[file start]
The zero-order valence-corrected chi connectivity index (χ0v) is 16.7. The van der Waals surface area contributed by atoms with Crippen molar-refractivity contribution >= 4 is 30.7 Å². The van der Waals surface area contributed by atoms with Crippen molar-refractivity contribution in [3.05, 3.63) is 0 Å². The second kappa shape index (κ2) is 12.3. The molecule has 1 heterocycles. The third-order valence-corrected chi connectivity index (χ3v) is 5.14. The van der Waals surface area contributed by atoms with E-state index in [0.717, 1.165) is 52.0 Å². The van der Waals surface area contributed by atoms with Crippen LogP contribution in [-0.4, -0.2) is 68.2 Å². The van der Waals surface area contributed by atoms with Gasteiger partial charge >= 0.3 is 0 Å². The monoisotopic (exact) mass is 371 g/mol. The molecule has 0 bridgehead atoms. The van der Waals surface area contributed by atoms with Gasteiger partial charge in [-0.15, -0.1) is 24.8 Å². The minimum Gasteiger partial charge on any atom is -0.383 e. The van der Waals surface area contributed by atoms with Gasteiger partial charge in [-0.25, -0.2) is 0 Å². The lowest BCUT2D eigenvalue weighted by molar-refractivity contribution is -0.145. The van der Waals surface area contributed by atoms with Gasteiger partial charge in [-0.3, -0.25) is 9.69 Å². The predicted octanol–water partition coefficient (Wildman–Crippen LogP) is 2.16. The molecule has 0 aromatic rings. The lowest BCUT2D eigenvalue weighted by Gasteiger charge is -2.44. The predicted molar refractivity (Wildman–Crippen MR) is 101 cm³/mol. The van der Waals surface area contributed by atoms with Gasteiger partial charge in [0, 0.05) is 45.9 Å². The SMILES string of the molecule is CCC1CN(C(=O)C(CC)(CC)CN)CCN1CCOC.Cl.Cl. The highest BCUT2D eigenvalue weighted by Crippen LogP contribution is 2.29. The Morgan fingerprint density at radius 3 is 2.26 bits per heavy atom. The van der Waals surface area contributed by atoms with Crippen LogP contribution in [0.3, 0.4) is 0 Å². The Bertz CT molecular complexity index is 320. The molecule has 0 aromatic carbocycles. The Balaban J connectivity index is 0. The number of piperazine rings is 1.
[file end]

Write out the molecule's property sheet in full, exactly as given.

The zero-order valence-corrected chi connectivity index (χ0v) is 16.7. The van der Waals surface area contributed by atoms with Crippen molar-refractivity contribution >= 4 is 30.7 Å². The van der Waals surface area contributed by atoms with Crippen molar-refractivity contribution in [3.05, 3.63) is 0 Å². The second kappa shape index (κ2) is 12.3. The molecule has 1 heterocycles. The third-order valence-corrected chi connectivity index (χ3v) is 5.14. The van der Waals surface area contributed by atoms with E-state index in [0.717, 1.165) is 52.0 Å². The van der Waals surface area contributed by atoms with Crippen LogP contribution in [-0.4, -0.2) is 68.2 Å². The van der Waals surface area contributed by atoms with Gasteiger partial charge >= 0.3 is 0 Å². The monoisotopic (exact) mass is 371 g/mol. The molecule has 0 bridgehead atoms. The van der Waals surface area contributed by atoms with Gasteiger partial charge in [-0.15, -0.1) is 24.8 Å². The minimum Gasteiger partial charge on any atom is -0.383 e. The van der Waals surface area contributed by atoms with Gasteiger partial charge in [-0.25, -0.2) is 0 Å². The lowest BCUT2D eigenvalue weighted by molar-refractivity contribution is -0.145. The van der Waals surface area contributed by atoms with Gasteiger partial charge in [-0.3, -0.25) is 9.69 Å². The predicted octanol–water partition coefficient (Wildman–Crippen LogP) is 2.16. The molecule has 0 aromatic rings. The lowest BCUT2D eigenvalue weighted by Gasteiger charge is -2.44. The predicted molar refractivity (Wildman–Crippen MR) is 101 cm³/mol. The van der Waals surface area contributed by atoms with Gasteiger partial charge in [0, 0.05) is 45.9 Å². The SMILES string of the molecule is CCC1CN(C(=O)C(CC)(CC)CN)CCN1CCOC.Cl.Cl. The highest BCUT2D eigenvalue weighted by Crippen LogP contribution is 2.29. The Morgan fingerprint density at radius 3 is 2.26 bits per heavy atom. The van der Waals surface area contributed by atoms with Crippen LogP contribution in [0.3, 0.4) is 0 Å². The Bertz CT molecular complexity index is 320. The molecule has 0 aromatic carbocycles. The Balaban J connectivity index is 0. The number of piperazine rings is 1.